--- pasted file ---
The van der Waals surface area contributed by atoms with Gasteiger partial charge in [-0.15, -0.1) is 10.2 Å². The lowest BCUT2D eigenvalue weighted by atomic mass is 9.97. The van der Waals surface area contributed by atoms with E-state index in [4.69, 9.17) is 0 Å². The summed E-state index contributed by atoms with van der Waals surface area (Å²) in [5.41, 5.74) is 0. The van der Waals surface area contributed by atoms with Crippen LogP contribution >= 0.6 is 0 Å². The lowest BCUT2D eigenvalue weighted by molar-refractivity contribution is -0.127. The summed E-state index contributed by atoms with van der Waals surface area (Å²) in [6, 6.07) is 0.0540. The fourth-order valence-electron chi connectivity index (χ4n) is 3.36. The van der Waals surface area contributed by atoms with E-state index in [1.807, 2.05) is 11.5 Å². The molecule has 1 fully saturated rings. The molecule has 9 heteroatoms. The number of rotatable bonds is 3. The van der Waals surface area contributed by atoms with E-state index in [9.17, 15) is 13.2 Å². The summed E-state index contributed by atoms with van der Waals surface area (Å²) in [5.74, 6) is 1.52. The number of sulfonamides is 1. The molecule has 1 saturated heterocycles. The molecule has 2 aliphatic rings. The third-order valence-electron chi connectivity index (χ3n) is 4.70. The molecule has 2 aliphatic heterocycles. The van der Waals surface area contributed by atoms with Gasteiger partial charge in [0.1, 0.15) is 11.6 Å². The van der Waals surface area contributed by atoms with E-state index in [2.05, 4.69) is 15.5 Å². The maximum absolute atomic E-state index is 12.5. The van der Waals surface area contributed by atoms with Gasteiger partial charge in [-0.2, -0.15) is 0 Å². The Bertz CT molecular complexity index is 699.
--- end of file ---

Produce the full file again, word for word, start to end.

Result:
The van der Waals surface area contributed by atoms with Gasteiger partial charge in [-0.15, -0.1) is 10.2 Å². The lowest BCUT2D eigenvalue weighted by atomic mass is 9.97. The van der Waals surface area contributed by atoms with E-state index in [4.69, 9.17) is 0 Å². The summed E-state index contributed by atoms with van der Waals surface area (Å²) in [5.41, 5.74) is 0. The van der Waals surface area contributed by atoms with Crippen LogP contribution >= 0.6 is 0 Å². The lowest BCUT2D eigenvalue weighted by molar-refractivity contribution is -0.127. The summed E-state index contributed by atoms with van der Waals surface area (Å²) in [6, 6.07) is 0.0540. The fourth-order valence-electron chi connectivity index (χ4n) is 3.36. The van der Waals surface area contributed by atoms with E-state index in [1.807, 2.05) is 11.5 Å². The molecule has 1 fully saturated rings. The molecule has 9 heteroatoms. The number of rotatable bonds is 3. The van der Waals surface area contributed by atoms with E-state index in [9.17, 15) is 13.2 Å². The summed E-state index contributed by atoms with van der Waals surface area (Å²) in [5.74, 6) is 1.52. The number of sulfonamides is 1. The molecule has 1 saturated heterocycles. The molecule has 2 aliphatic rings. The third-order valence-electron chi connectivity index (χ3n) is 4.70. The molecule has 2 aliphatic heterocycles. The van der Waals surface area contributed by atoms with Gasteiger partial charge in [0.1, 0.15) is 11.6 Å². The van der Waals surface area contributed by atoms with E-state index in [2.05, 4.69) is 15.5 Å². The maximum absolute atomic E-state index is 12.5. The van der Waals surface area contributed by atoms with Gasteiger partial charge in [-0.2, -0.15) is 0 Å². The Bertz CT molecular complexity index is 699.